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THE PERRYSBURG, 0., JOURNAL. FRIDAY. JULY 26, 1012.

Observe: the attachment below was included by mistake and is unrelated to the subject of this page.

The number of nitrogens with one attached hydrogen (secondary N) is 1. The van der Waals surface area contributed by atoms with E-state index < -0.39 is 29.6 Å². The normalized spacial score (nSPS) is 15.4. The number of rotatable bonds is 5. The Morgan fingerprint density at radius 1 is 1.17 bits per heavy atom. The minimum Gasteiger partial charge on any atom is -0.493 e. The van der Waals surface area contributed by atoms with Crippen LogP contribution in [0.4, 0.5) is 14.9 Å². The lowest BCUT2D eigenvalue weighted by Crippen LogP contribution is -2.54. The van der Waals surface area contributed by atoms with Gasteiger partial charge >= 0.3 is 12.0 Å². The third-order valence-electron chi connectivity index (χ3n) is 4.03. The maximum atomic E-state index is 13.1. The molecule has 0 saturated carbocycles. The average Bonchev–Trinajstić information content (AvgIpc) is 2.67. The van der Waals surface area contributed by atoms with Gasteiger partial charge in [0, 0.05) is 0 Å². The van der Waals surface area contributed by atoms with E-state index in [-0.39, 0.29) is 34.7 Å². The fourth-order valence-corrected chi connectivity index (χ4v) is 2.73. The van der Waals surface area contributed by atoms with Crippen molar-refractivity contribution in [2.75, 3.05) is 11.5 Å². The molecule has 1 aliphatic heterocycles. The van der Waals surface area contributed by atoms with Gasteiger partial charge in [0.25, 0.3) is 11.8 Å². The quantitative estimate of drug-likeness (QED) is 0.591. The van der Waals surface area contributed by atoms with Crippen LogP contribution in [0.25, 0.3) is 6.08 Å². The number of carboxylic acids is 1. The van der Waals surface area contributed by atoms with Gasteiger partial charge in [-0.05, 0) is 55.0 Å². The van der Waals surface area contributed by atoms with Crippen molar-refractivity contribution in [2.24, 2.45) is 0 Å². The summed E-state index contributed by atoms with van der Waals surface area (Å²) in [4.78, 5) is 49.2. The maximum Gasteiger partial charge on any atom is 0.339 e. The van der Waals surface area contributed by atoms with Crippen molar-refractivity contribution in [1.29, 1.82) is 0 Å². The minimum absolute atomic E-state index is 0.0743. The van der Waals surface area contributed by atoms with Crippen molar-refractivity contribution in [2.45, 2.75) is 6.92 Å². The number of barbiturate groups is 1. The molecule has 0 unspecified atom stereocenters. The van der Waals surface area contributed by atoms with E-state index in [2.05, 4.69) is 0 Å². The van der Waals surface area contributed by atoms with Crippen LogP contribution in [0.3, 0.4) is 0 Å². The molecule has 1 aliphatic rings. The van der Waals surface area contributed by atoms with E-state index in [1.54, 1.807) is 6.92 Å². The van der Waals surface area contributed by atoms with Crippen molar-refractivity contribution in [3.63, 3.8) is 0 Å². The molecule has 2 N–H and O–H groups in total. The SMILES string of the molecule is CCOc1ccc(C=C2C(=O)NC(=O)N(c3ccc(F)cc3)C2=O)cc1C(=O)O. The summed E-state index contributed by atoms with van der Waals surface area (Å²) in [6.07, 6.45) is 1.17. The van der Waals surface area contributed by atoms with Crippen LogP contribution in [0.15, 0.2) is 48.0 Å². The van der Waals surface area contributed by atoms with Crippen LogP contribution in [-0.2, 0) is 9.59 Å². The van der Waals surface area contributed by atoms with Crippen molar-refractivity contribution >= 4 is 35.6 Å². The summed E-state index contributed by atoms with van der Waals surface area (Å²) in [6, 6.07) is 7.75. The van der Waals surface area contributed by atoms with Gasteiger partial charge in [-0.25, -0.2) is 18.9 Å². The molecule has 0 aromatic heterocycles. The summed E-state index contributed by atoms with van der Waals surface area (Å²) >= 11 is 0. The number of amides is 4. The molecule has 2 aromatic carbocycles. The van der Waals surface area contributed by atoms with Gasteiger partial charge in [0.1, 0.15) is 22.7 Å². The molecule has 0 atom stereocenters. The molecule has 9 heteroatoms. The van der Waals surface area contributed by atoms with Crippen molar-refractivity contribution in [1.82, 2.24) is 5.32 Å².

,0H - The GLOW of the RUBIES By FRANCIS PERRY ELLIOTT Illustrations by RAY WALTERS (Cosyrljht. 1911. by BobU-lleirlll Company) SYNOPSIS. Xtlclinrrl Uirhlnnf nn Amorl'nw with nn affected English accent, receives a pres ent from a. friend In China. The present Ero.vcs to bo a pair of pajamas. A letter hints of surprise to the wearer. Llghtnut ions tho pajamas anil late at nlRhl sets up for a amokn. His servant. Jenkins, comes In and, falllns to recognize Llght nut. nttempts to put him out. Thinking the servant crazy. Llghtnut changes his clotliei Intending to summon help. When no reappears Jenkins falls on hla neck with Joy. confirming Llghtnut's belief that he Is crazy. Jenkins tells Llghtnut of the encounter he had with a hideous -iilnaman dressed In pajamas. In a messago from his friend. Jack Billings, Llghtnut Is asked to put up "the kid" for the night on his way home from col Ff; t?te.r Llghtnut finds a beautiful girl In blacl; pajamas in his room. Light nut u shocked by the girl's drinking, smoking and slangy talk. She tells him her name Is Francis and puzzles him with n story of her love for her sister's room-mate, named Frances. Next morn ing the girl Is missing and Llghtnut hur ries to tho boat to see her oft. Ho Is ac costed by a husky college boy, who calls him "Dicky,' but ho does not see the girl. Jack Billings calls to spend the night with Llghtnut. They discover priceless rubles hidden in tho buttons of the pajamas. Billings dons tho pajamas and retires. Llghtnut later discovers In his apartment a beefy person In mutton-chop whiskers nnd wearing pajamas. Jcnl.lns calls tho police, who declare tho Intruder to b a crlmln.il, called "Foxy Grandpa." The Intruder declares he is Llghtnut's guest and appeals to the lat ter In vain. Ho Is hustled off to Jail. In tho morning Llghtnut is astonished to find Billings gone, and more nstonished when he gets a messnge from tho latter, demanding his clothes. Llghtnut, bound for Tnrrytoun, Billings home, discovers "Frances." tho girl of tho pajamas, on tho train. Llghtnut speaks to her and al ludes to the night before. She declares Indignantly that Llghtnut never saw her In black pajamas. At Tarrytown Frances is met by a husky college youth, who halls Llghtnut as "Dicky." The latter Ig nores the boy, who then threatens to thrash him for offending Frances. Llght nut tnkes the next train home. Billings storms over the outrage of his arrest. He and Llghtnut discover mysterious Chi nese characters on tho pajamas. Profes sor Doozenberry Is called In to interpret the hieroglyphics. Ho raves over what he colls the lost silk of Sl-Llng-Chl. The writing declares that a person wearing tho pajamas will take on the semblance of tho previous wearer. The professor borrows the pajamas for experiment. "Billings" dressed In pajamas Is found in the professor's room and is taken home In an automobtlo with Frances and a wo man Llghtnut calls "the frump." CHAPTER XX. (Continued.) But her claws raked on: "I tell you you Just can't be familiar with grooms and bail-fellow-well-met with footmen without demoralizing them and that's what Francis does." She Jerked this out viciously, and while I gasped, went on: "You know very well, Mr. Llghtnut, if you play cards and drink "and carouse with your men-servants until two or three o'clock In the morn ing, you can't reasonably look Tor re spect from them." She breathed heav ily. "The trouble is, Francis has no self-respect no pride!" "By Jove, If I were you. Miss er " Dash me If I hadn't forgotten her name! "If you feel that way, I don't see why tho de H'ni! I mean why do you stay on here nnd er sacrifice yourself?" I drawled this in the most devilish sarcastic way! "I'd pack my Jolly trunk and get as far away as I could." I added earnestly coaxlngly: "And stay away, you know!" And I took a deep breath, for I ex pected to see her wilt or go straight up in tho air. 1 knew It was a toss up for either. Not she! She just twisted a sour smile at mo. "Utnmh!" she grunted. "Perhaps you don't know that Francis has sug gested that to mo several times frankly and rudely when I have com plained. That may surpriso you." "Dare say you've put up with Fran ces though for Jack's sake!" I let her have it,coldly, deliberately. "Brother Jack has been a sort of compensa tionthat's it. eh?" And I shot her a foxy wink! That is. I almost did pulled up, though, Just on tho brink. By Jove, gave mo cold marrows for an Instant, thinking how I might havo compro mised myself, you know. Besides, 1 could spare her that had rubbed It in so devilish raw, anyhow. That Is, you would havo thought so; for that sort of thing said to a normal Yankee girl would havo stirred her pride or unchained tho Jolly lightnings from her ey.es you know! But dashed it this imported freak didn't suddenly nod with "a sort of chokoy snufllo nnd reach out nor hand for mine. "How you do understand!" she crooned unblushlngly, and she leaked a big cold tear down upon my hand nnd lot another splash my cuff and Jenkins hadn't cotno with my things yet, dash it! "I do try to bo pationt about Francis for Jacky's sake he asked mo to; and I do try not to mind tho way things nro run, but oh, Mr. Llghtnut, what this place needs is a WHERE MARRYING IS WRONG jl. Follows of Oxford University, Eng land, In Certain Circumstances Are Penalized for Wedding. Much la heard ot the taxation of bachelors; but little s ever said of tho communities wherein matrimony Is deemed a punishable offense. Per laps tho most extraordinary Ideas wltlt reference to this subject may be said lo be held at Oxford Unlver ltj in Knelnnd, There, for lustance, B headf Sho almost nqueczoa my hand, and blinked damply at mo out of nor pasty face. "And then," sho snuf fled, "I do so want to mdko a home for my father and my brothers. They havo novor known what It was to havo a homo think of It!" "Seo here," I said, fixing my mon- oclo sternly and folding my arms for I had got back" my hand under protonso of fixing my part.' "You don't mean to say that Jack would over ask you to tako chargo horol" Rather plain and direct, that, don't you think? Sort of heavy broadsword stroke, you know. But sho took it full and clean never winced or turned a hair. Just looked thought ful. "Yes," she said slowly. "Jacky says It'll have to come to that somo day some arrangement. Neither of us over want to marry." "Oh!" ; And my monocle dropped! CHAPTER XXI. A Message and a Warning. "It's all right, miss," Wilkes report ed; "at least, I hope so. Perkins Is with him we've been trying to per suado him to have a bath and He down. But I don't know " Ho shook his head gloomily, then turned to me. "If you will come with mo, sir " Then ho added, and It seemed a ques tion: "You must havo made a quick run, sir. Seems like only a few min utes since wo got Mr. Jack's 'phone messnge. His voice dropped: "From tho station house, you know." "Eh what's that?" I paused with my foot on the first tread of tho stairway. "Jack's 'phono message from tho station house?" I repeated blankly. -What are yon talking about?" Wilkes coughed reproachfully. "Why, you know, sir, he told about being arrested In front of tho Kahoka Apartments. Ho mentioned that it was about h'm!" He stole a furtlvo backward glance at the frump, but she was enjoying herself berating a fat girl sho addressed as "Flora." Ho looked at mo eloquently and whis pered: "About his h'm stealing some black silk pajamas." My monocle dropped, and I almost did myself. "By Jove!" I gasped feebly. "Yes, sir." Wilkes looked up at the paneled celling and stroked his chin. "He mentioned that they found them or thought they found them In tho bag he had with him." "But he's got them on, and they are his own," I managed to get out. " Wilkes' face lightened understand ingly. "Oh-h, I see, sir," ho said, nod ding with h'is Jolly chin hanging; "so that's how you got him off I was a- wondering!" He looked at me, his fishy old eyes twinkling admiration. "Very neat, if I may say, sir making, as It were, a sort of alibi very neat, indeed! Of courso, when they puts 'em on him, they see for themselves they are hls'n, and not any lady's what had been stolen Oh, I see!" Dash me, If I did! The only thing I saw was that It must have been Jenkins that had telephoned and the messnge had boen twisted. What ho had said, of course, was that Billings had almost been arrested. But tho police finding the pajamas in his bag I did not like that. Could it be that, after all, Billings had found his sis ter's pajamas In the guest-room and had quietly confiscated them? It looked devilishly, ominously like It! Or perhaps he, himself, had recov ered them from Foxy Grandpa, and with mora delicacy than I thought him capable of, had kept tho whole mat ter to himself. One thing only was certain: the sleuth hounds of the law, stimulated by the extravagant reward I had offered over tho telephone, had run down and recovered her pajamas. It was a relief that they were out of his hands, anyhow I could get them again, but he couldn't. By Jove! Alone In my room, I stood before the mirror, hands in pockets and rocking on my toes kind of smiling, you know and thinking what a dare devil, reckless thing it had been clever, too, dash it in getting them away from old Jack, and right under his nose. By Jove, I felt a bit proud about it sort of exultation, don't you know and I had just got off a wink at myself, when Wilkes appeared again. "Pardon, sir, for disturbing you, but Mr. Billings Is acting so queer, wo are afraid to cross him; and ho Just Insisted I tako his messago to you at once." "Message?" I repeated, sobering. "Yes, sir something about some pajamas " "Pajamas?" I faltered, and 1 drop ped Into a chair. "Oh!" Wilkes looked grave. ' "Pajamas seem to be tho thing with him this timo, sir it's the queerest go! That's a new one, that Is!" Ho shifted con templatively. "The laBt time it was lizards and the time before blue dachshunds, but his main stand-by, so to speak, is piebald rattlesnakes them wo'ro used to; but this now turn, pajamas, gets mo!" Ho shook his head dubiously. "And he won't tako his off you can't get him to; he Just gets kinder peevish and goes off on tho queerest strenk of freak talk you a fellow of All Souls College forfeits his fellowship, if when studying tho clasiilca, ho should take unto himself a wife. In such event ho must not only pay a penalty, but must also pre sont bis college with a memorial In tho shape of a silver cup, with tho fur ther condition that on this cup shall bo inscribed In Latin, "Ho backslid into matrimony." There is an aristocratic club in Lon don, the Bachelors of Piccadilly. Wiioreof the members who so far for get their loyalty to tho club as to over hoard. Pcrklnn tried to coax him to tako a bath, but ho said ho never had takon a bath in his life and ho called Perkins somothing awful somo narao about a yard long. It squolched Perkins so thnt ho " "But tho messnge?" I suggested nervously. "I was Just a-coming to that, sir. Ho asks mo if I knew whether you wero still on tho plnco; and when 1 snld you wero, ho says to mo kinder excited and impressive llko: 'Well, you go to him at once at onco and toll him I'm on tho trail of tho mys tery of thco pajamas, and I'll Boon know as much about 'em ns ho does. Just toll him that ho'll know whnt 1 moan." "Oh!" 1 gasped shortly. "Yes, sir," Wilkes nodded, "but that ain't quito all. Ho says: 'Toll Mr. Lightnut that when 1 first saw those pajamas In his rooms " Wilkes paused Inquiringly. "Did you say somo thing, sir?" I had not I had only groaned! Ho went on, repeating as by roto: " 'When I found and took them away, I was curious and amused, but skep ticalfirmly skeptical of there be ing any dark mystery nbout them. But now I know I let myself be deceived and I mean to get at the bottom of tho whole thing.' " Wilkes seemed to kind of waver and fade before me, and then go out like a candle. Then ho came back into view, and I heard his voice again: " 'And what's more, you tell him 1 say ' " Tho butler hesitated and seemed embarrassed his heavy Jowls red dened a little. Ho looked beyond me and. coughed. "Of course, you know, sir," he said, shifting uneasily, "Mr. Billings ain't exactly himself, so to speak, so you mustn't mind. Fact Is if I may say so he's got the most considerable case of jimmies I ever seo him with, so" "Oh, go on!" I breathed miserably. "Yes, sir h'm!" Wilkes heaved dis tressfully, then drove doggedly ahead: "Oh, well, sir, what he says was that It was his duty, he thought, to tell the family the truth about those pa Jamas, so that they would know that tho man they wero harboring under their roof wasn't what he seemed to be." His gaze bored higher over my head, his voice tapering off so faintly I could hardly hear. But I heard all right! Oh, yes, I got tho full devilish forco of It; but 1 couldn't speak. My dry lips touched wordlessly and I hunched deep into the hollow of the big leather rocker. Wilkes coughed again. I winced there was evidently more! "Yes, sir," he murmured, as I cut a quick glance upward. "Ho did say further that If you weren't satisfied. though, and would prefer another trial" "Eh?" I bounded out of tho chair. "What's that? Oh, dash It. yes I would, by Jove!" "Very good, sir." Wilkes looked re lieved, himself. "In that case, he said he was willing to experiment "Of Course You Know, Sir." again that was his word experi ment. Ho said he wouldn't detain you here on his account, but he would havo to ask you to stay another day or two while he made his observations." iflfl Must Have Shocked Mummy French Custom House Officer Did Not Know He Was Dealing With Defunct Monarch. M. Maspero, the famouB French Egyptologist, tells In some reminis cences of an amusing experience which befell him on ono occasion when bringing an Egyptian mummy to Europe. It was the mummy of a king, and an important contribution to nrchaeology, and M. Maspero fan cied that tho French custom house offi cers would not insist too rigidly upon payment of duty. The first of these functionaries whom he encountered, however, insist ed upon doing his full duty. He opened the box which contained tho mummy and exclaimed: "Halloa, what havo we hero?" "A Pharaoh a genuine Pharaoh of marry are actually expelled nnd ostra cized. Tho only saving feature of such expulsion is that, by the pay ment of a fine of ono hundred dollars, tho offending ono may retain an hon orary membership. There is a similar organization n Germany, tho Junggesellen Club. Whenever there comes to tho officials of this club any intimation that a member contemplates matrimony, he is Immediately summoned for trial In the club court, with the president ns judge. Tho culprit fa allowed to plead It was a dovillsh cold shoulder, but I hod no choice. Fact was, by Jovo, I was so Jolly glad for that chance, and for bolng trusted again by Bill ings, oven in this half-hearted way. that I Just ground my prido under my heel why, dash it, I would have ground anything under my heel tor her! 1 was as happy as a bird, and lifo was again ono grand, sweet what's-lts-namo. And thon I Just flopped down upon a divan and lay there panting like a whnt's-lts-name reaction, you know So ho hnd known! Ho had known when ho lot mo como to Wolhurst, nnd had waited for the moment whon ho would have me under his roof and bo able utterly to confound me. This, then, explained his mental condition, his relapse to drink again his mnd ness on the subject of pajamas. It was awful! CHAPTER XXII. I Speak to Her Father. "So glad to seo you here, my boy," the judge was saying. And his little round face beamed at mo across the library tablo. I had encountored him in the hall just as I had descended to rejoin the girls Id tho living-room, Forthwith, ho elbowed me into the li brary. "Know from Jack how glad you al ways are to escape, girls," he re marked cheerily as he produced cig ars. "Don't blame you at all in fact, do you know it refreshes me to find " Don't know what dashed thing It refreshed him to find, for I never caught it. For Just then through the doorway there floated, from across the hall, a bar of music tho laugh of the dearest girl In tho world! I strained for another bar. "Hah!" ejaculated the Judge, paus ing with questioning uplift of cigar "The silly cackle of those girl3 it disturbs you. Yes, It does 1 can see it you look disturbed." And, dash it. ho insisted upon closing the door "You mustn't let them bother you while you are here," he urged pleas antly; "you must Just go ahead and do the thing you want to do." By Jove, there seemed little oppor tunity for it! "Thanks awfully," I murmured feebly. The Judge proceeded genially: "Of course we all understand that you just came up to Wolhurst to please Jack." Then his face clouded. "H'm! Sorry to learn that he came home with another " his eyes rolled through a circle "er Is not feeling Just fit. It's too bad, for I wanted some one to take you over the neighborhood In teresting landmarks, you know, rem iniscent of Major Andro and Washing ton Irving." "Charmed, I'm sure," I chirped up. Jolly He, though, for I wasn't im pressed; didn't know who the other 'fellow was, but I had seen Irving in London scores of times. Not a potch on John Drew to my thinking! "And now, let's see," said the Judge. "I wonder who we can get to take you!" His fingers drummed together thoughtfully. "Urn, of course, there is Francis " my heart took a Jolly leap "but Francis Is impossible quite impossible!" y "By Jove, no!" I ejaculated eagerly, and I came up in my chair like a gal vanized what's-its-name. "Just the thing be delighted, you know." He smiled grimly. "Natural you should say that, but " He expec torated with deliberation, glowering at mo as he did it "No, sir!" His head shook with decision. "Wouldn't do I wouldn't think of trusting you with Francis," he finished shortly. (TO BE CONTINUED.) Relics of the Guillotine. At the prison of St. Paul's, at Lyons, France, there is a curious collection of pens. They are the pens with whioh the executioners hn.ve signed tho regu lation receipts for tho prisoners hand ed over to them to be guillotined. 'At each execution a fresh pen is used for the purpose, and the Ink is left to dry upon it Damage by Lightning, Lightning does most damage Id level, open country. A town or city, with Its numerous projections and wires. Is comparatively exempt. - tho sixth dynasty," said the scientist. "A a Pharaoh?" said the puzzled officer. "I don't seem to remember what the duty on Pharaohs is." He set to work to look up "Pha raohs" In his tariff schedule, but found no such article entered in his list "This Importation," said the officer, finally, "does not seem to be provided for under the statutes. We shall have to follow our usual rule in such cases, and class it with the hlghest-tased article of the kind that it seems to belong to. I shall classify your Pha rnoh as a dried fish." Rule Works Both Ways. Tho man who thinks that the "1 don't-care-for-unyone" attitude is the manly attitude will live long enough to realize that no one cares for him. in extenuation of his offense, and up on his skill In presenting such plea depends the amount of his fine, which ranges from ono hundred to one thou sand dollars. The humorous feature of tho fine consists in tho application made. The money is devoted to a dfnner. whereat all members appear In mourning attire. At tho conclu sion of the repast the president bol emnly reads the sentence of expul slou, nnd the delinquent is led from the room amid tho groans and J;wnon tatlons, of his erstwhilo club (altows TEMPERANCE MEETING. HAvNOVtfl. -S3W' First Beetle "What kind of a meet ing was that at tho Oak hall last night? Second Beetle Must havo been a temperance meeting. Tho placo was full of water bugs. Laying a Foundation. 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